By Samantha Graves
In 2011, the United States Post Office was forced to close several offices across the country in an effort toward solvency. North Hoosick was one of the offices on that list, but the community rallied and the office, the third smallest in the United States, was spared and remains open six days a week. In neighboring Schenectady County, the Alplaus Post Office was not so fortunate and closed January of 2012. During the community effort to keep that office open, one resident referred to the lobby as the “town’s living room.”
As Postmaster Relief for North Hoosick, no phrase rang truer. Things have been tough lately. There’s a very real anxiety that falls as shadow with every step we take and while I often cry on the way home from my little office, I am more often than not crying for the love I feel for those around me demonstrating enormous courage and compassion for others. But sometimes it also hits me – the memory of the day I interviewed for the position at North Hoosick. In which the Postmaster leaned over his desk and said, “Are you sure you want this? You’ll have a lot of people who just show up because they have no one to talk to.” He was right and I’ve never enjoyed a post more.
Since that day, I’ve enjoyed hearing stories from the regulars to strangers who come in just to marvel at our smallness. Sure, it’s weird sometimes, but mostly we really are the heart of the community; the proverbial living room of the town. Just this past Christmas or New Year’s Eve, we stayed open past close, the tiny lobby filled with customers shoulder to shoulder, laughing and sharing story. It was a magical time, especially as I reflect on those cozy evenings now.
For my family, newcomers from northern Michigan, the experience of working for North Hoosick has been more about forging friendships and sense of community than about work. The experience has taught me that there are two post offices; the one that functions as a business and the other, a network closely tied to community. It’s that second part I love. The one in which we make sure medications reach those in need or someone gets a letter that makes them laugh and they feel the need to share the news. Even the silly parcels like the light saber that arrived last week, bring joy to people.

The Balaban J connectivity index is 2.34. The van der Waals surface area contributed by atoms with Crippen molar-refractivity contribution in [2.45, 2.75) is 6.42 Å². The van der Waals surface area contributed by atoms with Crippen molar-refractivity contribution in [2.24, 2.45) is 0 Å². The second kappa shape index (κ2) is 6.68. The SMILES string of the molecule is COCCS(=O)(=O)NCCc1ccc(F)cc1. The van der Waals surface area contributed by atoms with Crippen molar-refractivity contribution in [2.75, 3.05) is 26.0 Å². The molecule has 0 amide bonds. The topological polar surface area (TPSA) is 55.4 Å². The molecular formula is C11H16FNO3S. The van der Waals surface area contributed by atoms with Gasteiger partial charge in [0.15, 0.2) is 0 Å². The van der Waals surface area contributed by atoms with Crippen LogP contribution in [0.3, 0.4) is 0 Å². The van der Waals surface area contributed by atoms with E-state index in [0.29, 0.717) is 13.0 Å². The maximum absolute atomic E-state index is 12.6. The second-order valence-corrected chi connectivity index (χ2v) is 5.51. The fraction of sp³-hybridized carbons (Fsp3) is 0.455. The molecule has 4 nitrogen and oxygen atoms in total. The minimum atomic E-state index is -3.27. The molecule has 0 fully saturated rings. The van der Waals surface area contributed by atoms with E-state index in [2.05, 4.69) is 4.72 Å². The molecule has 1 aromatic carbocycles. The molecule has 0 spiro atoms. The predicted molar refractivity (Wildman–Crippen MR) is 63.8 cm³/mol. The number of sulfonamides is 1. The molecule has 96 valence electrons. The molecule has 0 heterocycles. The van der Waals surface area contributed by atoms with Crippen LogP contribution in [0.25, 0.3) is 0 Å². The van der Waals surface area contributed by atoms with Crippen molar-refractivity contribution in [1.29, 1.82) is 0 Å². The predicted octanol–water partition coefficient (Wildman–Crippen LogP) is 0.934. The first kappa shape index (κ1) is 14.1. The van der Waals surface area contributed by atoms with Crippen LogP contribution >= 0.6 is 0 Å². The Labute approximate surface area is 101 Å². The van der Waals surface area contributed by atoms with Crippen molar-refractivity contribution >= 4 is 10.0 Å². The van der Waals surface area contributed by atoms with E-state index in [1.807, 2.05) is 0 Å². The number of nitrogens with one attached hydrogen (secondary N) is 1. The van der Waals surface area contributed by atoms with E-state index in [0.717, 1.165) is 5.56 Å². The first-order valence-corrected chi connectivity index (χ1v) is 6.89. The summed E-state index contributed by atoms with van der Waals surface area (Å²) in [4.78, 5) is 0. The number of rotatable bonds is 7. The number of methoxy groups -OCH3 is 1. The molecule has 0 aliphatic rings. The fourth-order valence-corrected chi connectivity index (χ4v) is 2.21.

When the pandemic struck, I was given the option of a temporary leave. My own parents even offered to pay me to quit the post office. There was a Sunday recently when I seriously considered it. The risk, the fear, it’s all very real. But the reward in the connection I feel each time a familiar face walks through the door; it’s so much stronger a pull to stay. Just the other day a customer told me she thought people needed this place as much as they need a pharmacy or a grocery store; it’s a comfort, something familiar that reminds them of what normal felt like.
Today, North Hoosick may not look as it did just a month ago, plastered in signage warning people about Covid-19, divided up in sheets of protective plastic, and then there’s me, who once encouraged friendly conversation, now chasing people out for their own safety donning a mask and gloves. We get visits from the Health Department making sure we’re operating in compliance because frankly, our smallness, is to our detriment during this virus. And yet, juxtaposed with the physical smallness, is the enormity of what we represent to people. And I take that seriously. Taking time between delivering mail to car windows to clean each knob and surface. It’s been lonely but has given me time to reflect back on all those wonderful stories. The story of why Box 81 is located between 66 and 67. Of Box 7. That box was recently closed. Inherited as many of our boxes have been from parents and grandparents going back through the years, Box 7’s renter, on her last visit to our office, said through tears she had been checking that box since she was old enough to reach the dial. We hugged and cried the day she was forced to close last month, so she could be closer to her son out west. And like a sentimental fool, I couldn’t bear to discard her receipt, so instead I date stamped it “North Hoosick 12133” and left it in that sacred wooden frame behind the glass stamped “7.”
So many stories, so many generations, so many ghosts…
Anyway, as any clerk feels inclined to do, I will do my part to keep our tiny office open and safe for our customers during this trying time. Because what I’ve come to realize is that as much as our community needs this place, so do I. It is a home away from home. And a place where someday we will once again crowd into the cozy lobby space on the eve of holidays and look back at this time realizing just how much it revealed. Yes, our vulnerabilities, but also enormous strength, perseverance, and reverence for story. It really is a kind of living room shared by all, where our stories, like people will always have a home.